Tuesday, April 23, 2013

Databinding with radio buttons and contextual binding contexts

The Eclipse databinding framework is a powerful framework that help developers link (bind) their data model to graphical components. It basically provides a way to reflect a user interaction with some internal data (and vice versa) without the use of painful listeners.
It also provide an easy way to validate and convert the data between the graphical interface and the internal java model.

The eclipse databinding framework provides a rich set of classes to bind SWT and JFace graphical components on one side and Java Beans and Pojos on the model side. EMF is also a very good candidate  for data binding as it provides the modification notifications required for the data binding process.

In this post I will not explain the basics of data binding (that has been done perfectly by others here and here for example), but I will talk about a particular use case that some of you may encounter.

The idea is to make wizard with multiple choices to select a way to retrieve data.
Here is the look of the wizard page.

First you need a model to represent those data, there are many ways but here is one.

public class FeatureRepositories {

    public static enum POLICY {

    private POLICY policy;

    private String remoteRepoUriStr;

    private String localRepoPathStr;

This is a Plain Old Java Object (pojo) with 3 fields and their associated setters and getters (not shown here). This is not a Java Beans meaning I did not implement any property change notifications as I do not require the model to change from outside a user interaction.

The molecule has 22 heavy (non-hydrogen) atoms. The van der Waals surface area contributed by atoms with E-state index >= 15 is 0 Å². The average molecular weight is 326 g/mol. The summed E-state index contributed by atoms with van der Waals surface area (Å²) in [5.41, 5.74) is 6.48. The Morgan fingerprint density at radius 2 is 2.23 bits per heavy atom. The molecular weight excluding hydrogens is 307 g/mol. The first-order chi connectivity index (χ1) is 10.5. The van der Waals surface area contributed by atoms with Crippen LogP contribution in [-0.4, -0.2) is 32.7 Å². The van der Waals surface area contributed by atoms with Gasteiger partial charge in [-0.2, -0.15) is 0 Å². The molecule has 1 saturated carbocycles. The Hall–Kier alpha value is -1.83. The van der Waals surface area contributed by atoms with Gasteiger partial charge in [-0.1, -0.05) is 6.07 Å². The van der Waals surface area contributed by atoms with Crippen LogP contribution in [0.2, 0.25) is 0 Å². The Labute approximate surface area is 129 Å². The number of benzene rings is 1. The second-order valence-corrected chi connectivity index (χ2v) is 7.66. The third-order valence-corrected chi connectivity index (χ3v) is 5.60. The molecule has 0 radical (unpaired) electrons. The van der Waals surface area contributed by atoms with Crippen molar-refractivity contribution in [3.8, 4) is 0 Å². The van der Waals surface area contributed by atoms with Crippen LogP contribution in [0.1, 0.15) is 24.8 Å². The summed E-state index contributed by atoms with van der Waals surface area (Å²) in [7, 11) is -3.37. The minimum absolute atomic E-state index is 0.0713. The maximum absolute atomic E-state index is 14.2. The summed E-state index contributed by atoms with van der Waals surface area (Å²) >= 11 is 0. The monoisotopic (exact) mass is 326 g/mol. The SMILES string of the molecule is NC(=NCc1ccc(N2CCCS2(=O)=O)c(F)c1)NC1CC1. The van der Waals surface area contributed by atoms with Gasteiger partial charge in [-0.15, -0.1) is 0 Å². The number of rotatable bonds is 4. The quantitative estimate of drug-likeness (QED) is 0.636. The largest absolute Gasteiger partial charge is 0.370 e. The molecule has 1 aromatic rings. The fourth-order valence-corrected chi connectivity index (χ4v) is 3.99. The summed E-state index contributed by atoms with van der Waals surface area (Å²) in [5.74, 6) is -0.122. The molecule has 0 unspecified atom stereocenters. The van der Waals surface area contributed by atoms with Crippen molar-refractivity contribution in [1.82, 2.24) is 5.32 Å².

Radio button binding

So the first problem is how to bind the policy enum to the radio button selection ? I had trouble finding that information over the net so here to me the most elegant solution using : org.eclipse.core.databinding.observable.value.SelectObservableValue.

//Create the Select Observable for our enum type
SelectObservableValue repoPolicyObservable = new SelectObservableValue(FeatureRepositories.POLICY.class);
//bind the default radion button selection to the right enum value
IObservableValue btnDefaultRemoteSitesObserveSelection = SWTObservables
repoPolicyObservable.addOption(POLICY.DEFAULT_REPO, btnDefaultRemoteSitesObserveSelection);

// bind remote custom Repo button selection to the right enum value
IObservableValue btnCustomUpdateSiteObserveSelection = SWTObservables
repoPolicyObservable.addOption(POLICY.REMOTE_REPO, btnCustomUpdateSiteObserveSelection);

// bind local folder button selection to the right enum value
IObservableValue btnLocalFolderObserveSelection = SWTObservables.observeSelection(btnLocalFolder);
repoPolicyObservable.addOption(POLICY.LOCAL_FOLDER, btnLocalFolderObserveSelection);